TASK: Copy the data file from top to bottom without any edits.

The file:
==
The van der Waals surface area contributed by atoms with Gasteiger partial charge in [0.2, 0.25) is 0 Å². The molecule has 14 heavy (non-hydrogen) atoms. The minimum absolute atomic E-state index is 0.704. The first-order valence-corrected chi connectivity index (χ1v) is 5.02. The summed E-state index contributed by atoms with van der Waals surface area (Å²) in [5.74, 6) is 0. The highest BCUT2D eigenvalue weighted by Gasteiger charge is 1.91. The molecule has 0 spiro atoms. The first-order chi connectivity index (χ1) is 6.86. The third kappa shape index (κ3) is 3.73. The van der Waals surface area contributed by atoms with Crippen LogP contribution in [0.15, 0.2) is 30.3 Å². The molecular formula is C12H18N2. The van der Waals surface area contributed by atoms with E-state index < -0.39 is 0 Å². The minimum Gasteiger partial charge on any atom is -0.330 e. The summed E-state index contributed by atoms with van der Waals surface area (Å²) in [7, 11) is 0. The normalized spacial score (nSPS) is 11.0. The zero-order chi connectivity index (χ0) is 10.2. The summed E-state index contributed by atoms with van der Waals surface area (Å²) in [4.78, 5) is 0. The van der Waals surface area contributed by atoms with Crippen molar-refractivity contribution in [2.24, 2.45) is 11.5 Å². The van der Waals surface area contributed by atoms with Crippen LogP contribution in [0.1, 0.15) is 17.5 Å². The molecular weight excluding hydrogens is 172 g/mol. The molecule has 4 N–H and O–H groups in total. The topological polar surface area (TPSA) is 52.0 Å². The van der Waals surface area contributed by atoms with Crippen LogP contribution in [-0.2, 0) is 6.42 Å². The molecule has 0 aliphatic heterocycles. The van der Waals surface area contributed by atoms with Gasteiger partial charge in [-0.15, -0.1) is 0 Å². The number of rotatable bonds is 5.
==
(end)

The van der Waals surface area contributed by atoms with Gasteiger partial charge in [0.2, 0.25) is 0 Å². The molecule has 14 heavy (non-hydrogen) atoms. The minimum absolute atomic E-state index is 0.704. The first-order valence-corrected chi connectivity index (χ1v) is 5.02. The summed E-state index contributed by atoms with van der Waals surface area (Å²) in [5.74, 6) is 0. The highest BCUT2D eigenvalue weighted by Gasteiger charge is 1.91. The molecule has 0 spiro atoms. The first-order chi connectivity index (χ1) is 6.86. The third kappa shape index (κ3) is 3.73. The van der Waals surface area contributed by atoms with Crippen LogP contribution in [0.15, 0.2) is 30.3 Å². The molecular formula is C12H18N2. The van der Waals surface area contributed by atoms with E-state index < -0.39 is 0 Å². The minimum Gasteiger partial charge on any atom is -0.330 e. The summed E-state index contributed by atoms with van der Waals surface area (Å²) in [7, 11) is 0. The normalized spacial score (nSPS) is 11.0. The zero-order chi connectivity index (χ0) is 10.2. The summed E-state index contributed by atoms with van der Waals surface area (Å²) in [4.78, 5) is 0. The van der Waals surface area contributed by atoms with Crippen molar-refractivity contribution in [2.24, 2.45) is 11.5 Å². The van der Waals surface area contributed by atoms with Crippen LogP contribution in [0.1, 0.15) is 17.5 Å². The molecular weight excluding hydrogens is 172 g/mol. The molecule has 4 N–H and O–H groups in total. The topological polar surface area (TPSA) is 52.0 Å². The van der Waals surface area contributed by atoms with Crippen LogP contribution in [-0.2, 0) is 6.42 Å². The molecule has 0 aliphatic heterocycles. The van der Waals surface area contributed by atoms with Gasteiger partial charge in [-0.15, -0.1) is 0 Å². The number of rotatable bonds is 5.